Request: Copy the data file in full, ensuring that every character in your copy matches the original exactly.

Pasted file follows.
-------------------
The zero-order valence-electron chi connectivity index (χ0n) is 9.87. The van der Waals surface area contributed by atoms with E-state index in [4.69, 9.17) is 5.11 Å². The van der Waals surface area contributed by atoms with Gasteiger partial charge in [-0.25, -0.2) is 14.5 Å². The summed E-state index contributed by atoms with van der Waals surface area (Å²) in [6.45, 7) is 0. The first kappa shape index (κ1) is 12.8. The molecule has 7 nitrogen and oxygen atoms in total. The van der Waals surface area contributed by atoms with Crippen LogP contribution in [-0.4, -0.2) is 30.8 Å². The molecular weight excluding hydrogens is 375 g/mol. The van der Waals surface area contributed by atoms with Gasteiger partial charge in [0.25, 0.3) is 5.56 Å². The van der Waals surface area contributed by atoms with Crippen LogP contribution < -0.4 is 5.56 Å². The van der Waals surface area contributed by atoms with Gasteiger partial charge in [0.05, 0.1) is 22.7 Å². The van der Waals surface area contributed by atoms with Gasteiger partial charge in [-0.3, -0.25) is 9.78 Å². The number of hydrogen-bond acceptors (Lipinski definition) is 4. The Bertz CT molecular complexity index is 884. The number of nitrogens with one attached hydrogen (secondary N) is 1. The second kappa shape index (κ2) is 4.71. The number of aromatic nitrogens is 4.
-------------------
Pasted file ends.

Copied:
The zero-order valence-electron chi connectivity index (χ0n) is 9.87. The van der Waals surface area contributed by atoms with E-state index in [4.69, 9.17) is 5.11 Å². The van der Waals surface area contributed by atoms with Gasteiger partial charge in [-0.25, -0.2) is 14.5 Å². The summed E-state index contributed by atoms with van der Waals surface area (Å²) in [6.45, 7) is 0. The first kappa shape index (κ1) is 12.8. The molecule has 7 nitrogen and oxygen atoms in total. The van der Waals surface area contributed by atoms with Crippen LogP contribution in [-0.4, -0.2) is 30.8 Å². The molecular weight excluding hydrogens is 375 g/mol. The van der Waals surface area contributed by atoms with Gasteiger partial charge in [0.25, 0.3) is 5.56 Å². The van der Waals surface area contributed by atoms with Crippen LogP contribution < -0.4 is 5.56 Å². The van der Waals surface area contributed by atoms with Gasteiger partial charge in [0.05, 0.1) is 22.7 Å². The van der Waals surface area contributed by atoms with Gasteiger partial charge in [-0.3, -0.25) is 9.78 Å². The number of hydrogen-bond acceptors (Lipinski definition) is 4. The Bertz CT molecular complexity index is 884. The number of nitrogens with one attached hydrogen (secondary N) is 1. The second kappa shape index (κ2) is 4.71. The number of aromatic nitrogens is 4.